“The art schools of today, especially university art departments (my emphasis), have had great success in teaching and stimulating the creative aspects of art, but many have failed to equip the student with the technical ability to express himself in an intelligible way. Therefore, art has gone from one ridiculous extreme to another, and now we have many painters with great ideas, who lack the ability to execute them by comprehensible means.”

     

    “I believe that the purpose of the painter is not to render a two-dimensional illustration of his subject, but to observe the aesthetic qualities of nature, and interpret and arrange these elements in an understandable, yet artistic, way.


    “The purpose of painting should be of an abstract nature, enabling the artist to use elements of the subject that create patterns and shapes of color that convey a message beyond prettiness or cheap sentiment.


    “I believe that composition is the most important element in painting.”


    Note:  To view the original post which contains images and videos, visit John's website blog: http://www.pototschnik.com/art-training-and-communication/  

  • July 24, 2017 9:51 AM | Tina Bohlman (Administrator)

    The following is a blog post authored by OPS Master Signature John Pototschnik:

    Helpful thoughts about color

    Posted on July 23, 2017

    “The more things change, the more they stay the same”…as the saying goes…certainly applies to many art related principles.

    Some years ago when I was actively involved in Artists and Craftsmen Associated (ACA), I was befriended by Vi Froman, the wife of ACA founder, Ray Froman. I never had the opportunity to meet Ray but Vi, over the years, graced me with several books, magazines, sketches, and paintings from Ray’s studio. I’ve referenced articles from some of the early American Artist magazines in this blog.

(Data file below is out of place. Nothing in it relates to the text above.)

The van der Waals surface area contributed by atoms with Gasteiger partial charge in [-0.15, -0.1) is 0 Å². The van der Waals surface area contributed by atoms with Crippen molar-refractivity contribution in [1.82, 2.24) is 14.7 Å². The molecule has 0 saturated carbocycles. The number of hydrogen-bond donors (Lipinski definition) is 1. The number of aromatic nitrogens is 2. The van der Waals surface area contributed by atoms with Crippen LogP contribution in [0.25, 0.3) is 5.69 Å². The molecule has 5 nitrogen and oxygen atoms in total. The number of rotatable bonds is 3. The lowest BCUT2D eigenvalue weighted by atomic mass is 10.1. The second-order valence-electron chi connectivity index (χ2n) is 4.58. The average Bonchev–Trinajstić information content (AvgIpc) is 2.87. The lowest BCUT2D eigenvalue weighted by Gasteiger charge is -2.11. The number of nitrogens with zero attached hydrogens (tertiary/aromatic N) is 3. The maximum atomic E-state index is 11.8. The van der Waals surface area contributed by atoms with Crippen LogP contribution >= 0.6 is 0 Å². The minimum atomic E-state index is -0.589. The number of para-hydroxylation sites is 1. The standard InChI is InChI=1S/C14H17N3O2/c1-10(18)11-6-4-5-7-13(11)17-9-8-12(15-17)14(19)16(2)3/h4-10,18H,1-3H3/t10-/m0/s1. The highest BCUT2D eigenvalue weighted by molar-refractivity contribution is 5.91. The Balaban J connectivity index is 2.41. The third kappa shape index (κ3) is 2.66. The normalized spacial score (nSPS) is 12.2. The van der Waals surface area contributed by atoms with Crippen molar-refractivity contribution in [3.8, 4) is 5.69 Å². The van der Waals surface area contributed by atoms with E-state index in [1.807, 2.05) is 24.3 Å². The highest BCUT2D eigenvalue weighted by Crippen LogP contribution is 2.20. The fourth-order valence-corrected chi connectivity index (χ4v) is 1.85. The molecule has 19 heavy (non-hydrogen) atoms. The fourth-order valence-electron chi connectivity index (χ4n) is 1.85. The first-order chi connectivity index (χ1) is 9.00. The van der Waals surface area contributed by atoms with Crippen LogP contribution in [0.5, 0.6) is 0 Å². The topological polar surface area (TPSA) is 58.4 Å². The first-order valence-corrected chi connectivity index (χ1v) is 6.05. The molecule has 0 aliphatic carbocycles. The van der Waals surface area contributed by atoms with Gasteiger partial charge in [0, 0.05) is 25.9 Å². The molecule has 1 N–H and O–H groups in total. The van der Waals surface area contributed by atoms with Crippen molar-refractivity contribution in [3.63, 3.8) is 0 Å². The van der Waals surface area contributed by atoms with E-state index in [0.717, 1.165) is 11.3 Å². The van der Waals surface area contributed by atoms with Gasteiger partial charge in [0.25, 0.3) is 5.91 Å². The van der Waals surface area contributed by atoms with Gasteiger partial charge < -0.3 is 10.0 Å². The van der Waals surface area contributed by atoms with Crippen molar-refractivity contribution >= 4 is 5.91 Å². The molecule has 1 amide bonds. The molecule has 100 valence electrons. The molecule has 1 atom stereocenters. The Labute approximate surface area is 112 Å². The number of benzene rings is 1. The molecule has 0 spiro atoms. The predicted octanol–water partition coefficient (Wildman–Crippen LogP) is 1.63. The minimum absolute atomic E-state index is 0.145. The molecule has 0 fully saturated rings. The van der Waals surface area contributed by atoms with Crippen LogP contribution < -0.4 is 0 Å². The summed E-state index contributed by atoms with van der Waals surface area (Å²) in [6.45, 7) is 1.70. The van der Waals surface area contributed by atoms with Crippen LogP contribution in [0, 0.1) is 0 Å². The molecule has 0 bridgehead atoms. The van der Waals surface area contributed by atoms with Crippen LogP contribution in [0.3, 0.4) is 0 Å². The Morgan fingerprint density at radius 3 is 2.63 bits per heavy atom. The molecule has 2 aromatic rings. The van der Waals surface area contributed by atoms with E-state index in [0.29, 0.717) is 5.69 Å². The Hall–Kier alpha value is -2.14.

Artist and featured writer, Russell Cowles, made some interesting comments concerning color in the April 1949 issue that I think still apply, and will therefore instruct and/or reinforce some important principles when working with color.


    Anders Zorn (1860-1920) - "Emma Zorn and Mouch, the dog" - 38.39" x 26.57" - Oil (1902)

    Anders Zorn (1860-1920) – “Emma Zorn and Mouch, the dog” – 38.39″ x 26.57″ – Oil (1902)

     

    “The business of color is complicated. While it is probable that the supreme masters of color are “born that way,” I am certain that whatever native gift they may have has been developed through training. Our painters seem to me to submit willingly to self-discipline in drawing, composition, organization of their pictures in light and dark balance, but to leave the matter of color to feeling or “instinct.” The result is usually accidental or capricious.”


    Jacques Louis David (1748-1825) - "The Lictors Returning to Brutus the Bodies of His Sons" - 127" x 166" - Oil (1789)